Industrialization sucks to live through

Everyone talks up countries developing like it’s the most exciting thing ever. But it’s easy to talk about from someone sitting in a desk job. In practice, industrialization sucks.

The negative externalities are everywhere. The air is unbreathable. The roads are congested. Chaos is abound. Itineraries routinely need to be re-routed. Several complained to me about how projects were wasted money that could’ve been used to help the poor. Keep in mind some, like India, are democratic countries where politicians have to balance things like infrastructure buildup with keeping their voter base happy.

In Mumbai, my Airbnb host was a family who complained about how all the construction meant the nature in and around the city was being destroyed. How bird migration was affected by the changes. How the peace of the city was disturbed by the sounds of banging everywhere. Or how the local farmers market they’d visit was shut down and replaced by a fancy supermarket that didn’t sell fresh vegetables.

This particular family had a fantastic enrichment opportunity handed to them on a platter. Since their building was in an attractive neighborhood, there was an outstanding offer from a developer to redevelop the building. It didn’t matter each owner would get paid market rent during the construction period and come back to a unit in the future building. It didn’t matter that the new building would have a modern gym, swimming pool, doorman, etc. either. Some people like my host family just didn’t want change. Because the process of development meant uprooting lives and adding inconveniences to the day to day. Last I heard, there’s a good chance over 50% of the building will vote to decline the proposal.

That industrial development can suck reminds of a story I once read about China in the 90’s. This is from a Chinese individual answering a question about why Chinese by and large now support their government today.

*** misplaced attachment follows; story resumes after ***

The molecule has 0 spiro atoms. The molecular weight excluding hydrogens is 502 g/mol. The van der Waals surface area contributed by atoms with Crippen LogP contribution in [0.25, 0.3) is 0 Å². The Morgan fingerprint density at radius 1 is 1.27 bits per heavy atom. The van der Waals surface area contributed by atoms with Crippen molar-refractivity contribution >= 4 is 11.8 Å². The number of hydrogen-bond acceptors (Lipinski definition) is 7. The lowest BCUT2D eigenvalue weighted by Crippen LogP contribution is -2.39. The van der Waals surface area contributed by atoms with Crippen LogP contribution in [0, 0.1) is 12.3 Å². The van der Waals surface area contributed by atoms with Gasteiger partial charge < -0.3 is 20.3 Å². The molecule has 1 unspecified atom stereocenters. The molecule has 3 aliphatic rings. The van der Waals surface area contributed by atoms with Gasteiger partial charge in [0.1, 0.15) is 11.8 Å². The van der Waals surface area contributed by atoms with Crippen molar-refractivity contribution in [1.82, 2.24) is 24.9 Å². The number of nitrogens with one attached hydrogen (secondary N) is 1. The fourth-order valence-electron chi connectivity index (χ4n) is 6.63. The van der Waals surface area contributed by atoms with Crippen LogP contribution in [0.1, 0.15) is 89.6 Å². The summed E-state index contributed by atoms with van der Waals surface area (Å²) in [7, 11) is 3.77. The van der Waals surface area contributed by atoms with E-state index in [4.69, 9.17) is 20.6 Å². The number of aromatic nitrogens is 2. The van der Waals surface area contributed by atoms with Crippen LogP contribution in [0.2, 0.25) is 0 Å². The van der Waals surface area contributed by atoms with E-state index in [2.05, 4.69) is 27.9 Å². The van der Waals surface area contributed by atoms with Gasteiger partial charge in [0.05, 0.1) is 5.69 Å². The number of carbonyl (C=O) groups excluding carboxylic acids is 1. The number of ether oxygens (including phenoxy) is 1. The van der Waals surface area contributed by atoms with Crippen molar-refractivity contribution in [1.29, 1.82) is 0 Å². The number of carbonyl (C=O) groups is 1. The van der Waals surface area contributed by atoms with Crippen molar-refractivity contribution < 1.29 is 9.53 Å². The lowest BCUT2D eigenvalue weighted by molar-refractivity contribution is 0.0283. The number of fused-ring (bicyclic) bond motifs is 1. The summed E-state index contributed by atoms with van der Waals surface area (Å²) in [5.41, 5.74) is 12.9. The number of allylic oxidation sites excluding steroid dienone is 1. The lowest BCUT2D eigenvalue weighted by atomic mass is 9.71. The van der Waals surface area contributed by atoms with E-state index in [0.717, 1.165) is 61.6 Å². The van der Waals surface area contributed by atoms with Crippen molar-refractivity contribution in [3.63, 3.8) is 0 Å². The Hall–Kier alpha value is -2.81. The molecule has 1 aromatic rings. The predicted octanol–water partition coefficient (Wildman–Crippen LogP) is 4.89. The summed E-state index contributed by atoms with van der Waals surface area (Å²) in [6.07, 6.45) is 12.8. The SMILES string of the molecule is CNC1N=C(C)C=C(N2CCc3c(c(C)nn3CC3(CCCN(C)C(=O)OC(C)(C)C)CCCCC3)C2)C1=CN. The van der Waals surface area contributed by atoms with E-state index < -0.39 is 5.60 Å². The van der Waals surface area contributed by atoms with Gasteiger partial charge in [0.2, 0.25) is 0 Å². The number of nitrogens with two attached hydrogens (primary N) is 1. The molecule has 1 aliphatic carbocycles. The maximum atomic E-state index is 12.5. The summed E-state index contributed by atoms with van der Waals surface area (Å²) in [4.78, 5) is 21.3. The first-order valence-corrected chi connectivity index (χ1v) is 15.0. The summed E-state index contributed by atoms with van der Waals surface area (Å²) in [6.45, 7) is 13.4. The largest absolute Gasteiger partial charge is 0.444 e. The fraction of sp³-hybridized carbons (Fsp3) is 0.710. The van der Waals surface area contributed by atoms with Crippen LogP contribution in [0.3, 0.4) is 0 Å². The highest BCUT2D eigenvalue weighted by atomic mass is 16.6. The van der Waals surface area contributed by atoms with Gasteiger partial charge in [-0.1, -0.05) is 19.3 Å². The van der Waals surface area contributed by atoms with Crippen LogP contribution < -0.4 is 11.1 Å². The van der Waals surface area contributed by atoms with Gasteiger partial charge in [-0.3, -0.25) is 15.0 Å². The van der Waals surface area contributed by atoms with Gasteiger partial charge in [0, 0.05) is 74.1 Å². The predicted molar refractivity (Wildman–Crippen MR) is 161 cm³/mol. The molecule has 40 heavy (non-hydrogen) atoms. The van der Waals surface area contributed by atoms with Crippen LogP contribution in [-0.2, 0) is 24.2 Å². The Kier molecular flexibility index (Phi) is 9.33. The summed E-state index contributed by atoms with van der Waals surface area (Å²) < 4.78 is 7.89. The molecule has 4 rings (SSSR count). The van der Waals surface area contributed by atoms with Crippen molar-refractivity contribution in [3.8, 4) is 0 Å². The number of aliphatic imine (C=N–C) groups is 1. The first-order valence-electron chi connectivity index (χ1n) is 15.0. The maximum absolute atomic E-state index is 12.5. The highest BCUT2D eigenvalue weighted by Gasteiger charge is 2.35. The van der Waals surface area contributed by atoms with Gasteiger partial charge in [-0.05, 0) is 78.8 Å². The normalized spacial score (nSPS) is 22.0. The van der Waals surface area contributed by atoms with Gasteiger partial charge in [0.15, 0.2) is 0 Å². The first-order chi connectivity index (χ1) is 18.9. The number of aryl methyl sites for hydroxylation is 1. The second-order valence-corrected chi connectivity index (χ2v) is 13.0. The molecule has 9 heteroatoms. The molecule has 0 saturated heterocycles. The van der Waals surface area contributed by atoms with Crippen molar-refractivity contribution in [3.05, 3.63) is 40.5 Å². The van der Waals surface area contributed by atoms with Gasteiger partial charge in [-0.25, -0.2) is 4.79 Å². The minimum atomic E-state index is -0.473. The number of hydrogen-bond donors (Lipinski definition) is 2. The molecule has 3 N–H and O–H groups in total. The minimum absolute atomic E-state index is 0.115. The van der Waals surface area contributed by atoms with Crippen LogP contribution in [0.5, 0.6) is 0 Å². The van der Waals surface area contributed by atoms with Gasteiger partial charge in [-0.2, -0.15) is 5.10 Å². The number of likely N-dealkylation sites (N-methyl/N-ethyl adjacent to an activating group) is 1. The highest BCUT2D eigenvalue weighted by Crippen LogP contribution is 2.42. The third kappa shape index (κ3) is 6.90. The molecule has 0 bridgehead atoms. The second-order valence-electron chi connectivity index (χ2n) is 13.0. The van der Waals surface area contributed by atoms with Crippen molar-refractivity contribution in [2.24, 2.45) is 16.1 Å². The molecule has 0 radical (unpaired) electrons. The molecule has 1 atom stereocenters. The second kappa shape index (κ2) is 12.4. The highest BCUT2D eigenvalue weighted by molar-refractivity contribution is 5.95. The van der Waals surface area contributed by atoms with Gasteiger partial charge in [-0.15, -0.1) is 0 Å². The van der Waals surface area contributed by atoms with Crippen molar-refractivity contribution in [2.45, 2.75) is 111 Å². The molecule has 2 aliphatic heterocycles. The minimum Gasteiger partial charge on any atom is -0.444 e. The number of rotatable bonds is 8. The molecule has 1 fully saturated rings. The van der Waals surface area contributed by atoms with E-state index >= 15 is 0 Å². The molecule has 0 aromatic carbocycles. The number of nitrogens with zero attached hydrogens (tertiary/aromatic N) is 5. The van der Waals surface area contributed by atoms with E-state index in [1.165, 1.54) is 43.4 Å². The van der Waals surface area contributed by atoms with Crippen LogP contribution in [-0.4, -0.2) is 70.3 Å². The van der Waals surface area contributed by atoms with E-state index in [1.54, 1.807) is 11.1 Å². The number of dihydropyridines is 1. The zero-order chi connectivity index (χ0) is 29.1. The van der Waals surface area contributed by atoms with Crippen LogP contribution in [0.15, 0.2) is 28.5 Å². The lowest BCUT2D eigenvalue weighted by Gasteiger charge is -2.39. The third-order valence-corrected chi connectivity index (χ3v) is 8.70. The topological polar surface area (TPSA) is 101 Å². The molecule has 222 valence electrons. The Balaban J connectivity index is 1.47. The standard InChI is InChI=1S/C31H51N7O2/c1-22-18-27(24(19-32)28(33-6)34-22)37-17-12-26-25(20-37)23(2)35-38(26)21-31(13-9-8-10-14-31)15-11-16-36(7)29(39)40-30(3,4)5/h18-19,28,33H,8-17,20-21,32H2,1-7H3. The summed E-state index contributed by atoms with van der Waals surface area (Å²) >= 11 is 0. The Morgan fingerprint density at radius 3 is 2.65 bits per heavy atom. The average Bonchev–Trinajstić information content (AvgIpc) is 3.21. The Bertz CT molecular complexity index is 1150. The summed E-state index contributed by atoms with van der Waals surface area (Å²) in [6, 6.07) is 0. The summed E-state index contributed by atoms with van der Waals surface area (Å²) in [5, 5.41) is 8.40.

Back when the country was poor as f**k, the government started to build highways and railways, instead of handing out free stuff to the poor.

We were unhappy. A newspaper commentator wrote: “It [will be] funny to see, decades later, excessive trains tour the country with cars of empty seats.”

Today last minute tickets are hard to come by during holidays. Trains are almost always full.

When they built roads, we were sneering: one more excuse for officials to take bribe! Building stuff we won’t be using.

Today we complain the roads aren’t wide enough because of the traffic jam.

Leadership changes during the span of these mega projects, but the followthrough was steady.

Year after year, the Chinese government does its job. It hasn’t changed much about this. The only thing that changed, is that we the people living under its governance, stopped complaining as much as we used to.

Because compared to decades ago, we do, actually, live at a higher standard.

Arriving to that higher living standard in places like Mumbai or Ho Chi Minh City will inevitably happen too (because it’s important and necessary!) but the months and years getting there only be reminisced on in hindsight.

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